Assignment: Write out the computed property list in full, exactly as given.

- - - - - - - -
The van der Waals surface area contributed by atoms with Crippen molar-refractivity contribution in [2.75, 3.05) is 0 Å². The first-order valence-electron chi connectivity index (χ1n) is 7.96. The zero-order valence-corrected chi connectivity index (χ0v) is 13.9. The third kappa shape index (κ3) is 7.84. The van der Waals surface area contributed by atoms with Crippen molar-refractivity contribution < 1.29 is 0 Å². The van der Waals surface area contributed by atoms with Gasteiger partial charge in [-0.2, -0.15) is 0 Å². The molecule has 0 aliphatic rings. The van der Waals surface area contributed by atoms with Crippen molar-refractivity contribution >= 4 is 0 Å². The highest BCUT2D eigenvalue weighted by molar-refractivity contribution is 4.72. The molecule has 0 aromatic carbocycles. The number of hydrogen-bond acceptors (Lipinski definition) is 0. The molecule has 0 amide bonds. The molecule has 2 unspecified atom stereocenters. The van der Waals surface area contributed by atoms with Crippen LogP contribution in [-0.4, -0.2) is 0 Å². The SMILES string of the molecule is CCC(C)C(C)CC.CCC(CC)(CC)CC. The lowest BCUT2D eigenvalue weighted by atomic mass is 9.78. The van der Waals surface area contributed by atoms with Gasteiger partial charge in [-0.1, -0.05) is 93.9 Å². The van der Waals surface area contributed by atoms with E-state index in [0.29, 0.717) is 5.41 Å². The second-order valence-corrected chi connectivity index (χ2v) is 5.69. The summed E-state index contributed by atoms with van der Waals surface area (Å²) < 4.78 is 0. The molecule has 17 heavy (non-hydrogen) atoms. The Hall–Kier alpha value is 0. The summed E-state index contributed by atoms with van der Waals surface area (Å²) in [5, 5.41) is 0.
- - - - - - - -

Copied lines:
The van der Waals surface area contributed by atoms with Crippen molar-refractivity contribution in [2.75, 3.05) is 0 Å². The first-order valence-electron chi connectivity index (χ1n) is 7.96. The zero-order valence-corrected chi connectivity index (χ0v) is 13.9. The third kappa shape index (κ3) is 7.84. The van der Waals surface area contributed by atoms with Crippen molar-refractivity contribution < 1.29 is 0 Å². The van der Waals surface area contributed by atoms with Gasteiger partial charge in [-0.2, -0.15) is 0 Å². The molecule has 0 aliphatic rings. The van der Waals surface area contributed by atoms with Crippen molar-refractivity contribution >= 4 is 0 Å². The highest BCUT2D eigenvalue weighted by molar-refractivity contribution is 4.72. The molecule has 0 aromatic carbocycles. The number of hydrogen-bond acceptors (Lipinski definition) is 0. The molecule has 0 amide bonds. The molecule has 2 unspecified atom stereocenters. The van der Waals surface area contributed by atoms with Crippen LogP contribution in [-0.4, -0.2) is 0 Å². The SMILES string of the molecule is CCC(C)C(C)CC.CCC(CC)(CC)CC. The lowest BCUT2D eigenvalue weighted by atomic mass is 9.78. The van der Waals surface area contributed by atoms with Gasteiger partial charge in [-0.1, -0.05) is 93.9 Å². The van der Waals surface area contributed by atoms with E-state index in [0.29, 0.717) is 5.41 Å². The second-order valence-corrected chi connectivity index (χ2v) is 5.69. The summed E-state index contributed by atoms with van der Waals surface area (Å²) < 4.78 is 0. The molecule has 17 heavy (non-hydrogen) atoms. The Hall–Kier alpha value is 0. The summed E-state index contributed by atoms with van der Waals surface area (Å²) in [5, 5.41) is 0.